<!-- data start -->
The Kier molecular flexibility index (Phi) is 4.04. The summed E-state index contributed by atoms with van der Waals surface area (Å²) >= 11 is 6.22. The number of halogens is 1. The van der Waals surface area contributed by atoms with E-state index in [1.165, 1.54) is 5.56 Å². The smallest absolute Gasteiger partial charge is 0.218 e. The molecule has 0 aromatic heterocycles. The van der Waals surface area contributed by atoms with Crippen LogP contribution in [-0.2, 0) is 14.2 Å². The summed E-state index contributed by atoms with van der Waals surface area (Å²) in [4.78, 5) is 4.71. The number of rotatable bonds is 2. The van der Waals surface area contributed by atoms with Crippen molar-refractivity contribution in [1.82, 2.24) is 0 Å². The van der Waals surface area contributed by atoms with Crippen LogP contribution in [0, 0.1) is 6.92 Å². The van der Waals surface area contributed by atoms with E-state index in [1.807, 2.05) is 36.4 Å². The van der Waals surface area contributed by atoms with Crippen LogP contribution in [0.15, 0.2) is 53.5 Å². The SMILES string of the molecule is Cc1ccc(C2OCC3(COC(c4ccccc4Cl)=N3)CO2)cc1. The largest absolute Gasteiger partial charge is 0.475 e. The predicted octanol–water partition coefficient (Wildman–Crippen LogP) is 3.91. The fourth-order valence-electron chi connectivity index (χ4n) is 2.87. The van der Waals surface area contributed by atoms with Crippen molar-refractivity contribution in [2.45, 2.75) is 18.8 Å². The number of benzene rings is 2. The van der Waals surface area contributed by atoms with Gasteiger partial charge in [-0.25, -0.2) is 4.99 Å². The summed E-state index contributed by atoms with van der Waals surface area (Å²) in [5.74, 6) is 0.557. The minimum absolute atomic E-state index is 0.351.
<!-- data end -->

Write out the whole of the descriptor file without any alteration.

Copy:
The Kier molecular flexibility index (Phi) is 4.04. The summed E-state index contributed by atoms with van der Waals surface area (Å²) >= 11 is 6.22. The number of halogens is 1. The van der Waals surface area contributed by atoms with E-state index in [1.165, 1.54) is 5.56 Å². The smallest absolute Gasteiger partial charge is 0.218 e. The molecule has 0 aromatic heterocycles. The van der Waals surface area contributed by atoms with Crippen LogP contribution in [-0.2, 0) is 14.2 Å². The summed E-state index contributed by atoms with van der Waals surface area (Å²) in [4.78, 5) is 4.71. The number of rotatable bonds is 2. The van der Waals surface area contributed by atoms with Crippen molar-refractivity contribution in [1.82, 2.24) is 0 Å². The van der Waals surface area contributed by atoms with Crippen LogP contribution in [0, 0.1) is 6.92 Å². The van der Waals surface area contributed by atoms with E-state index in [1.807, 2.05) is 36.4 Å². The van der Waals surface area contributed by atoms with Crippen LogP contribution in [0.15, 0.2) is 53.5 Å². The SMILES string of the molecule is Cc1ccc(C2OCC3(COC(c4ccccc4Cl)=N3)CO2)cc1. The largest absolute Gasteiger partial charge is 0.475 e. The predicted octanol–water partition coefficient (Wildman–Crippen LogP) is 3.91. The fourth-order valence-electron chi connectivity index (χ4n) is 2.87. The van der Waals surface area contributed by atoms with Crippen molar-refractivity contribution in [2.45, 2.75) is 18.8 Å². The number of benzene rings is 2. The van der Waals surface area contributed by atoms with Gasteiger partial charge in [-0.25, -0.2) is 4.99 Å². The summed E-state index contributed by atoms with van der Waals surface area (Å²) in [5.74, 6) is 0.557. The minimum absolute atomic E-state index is 0.351.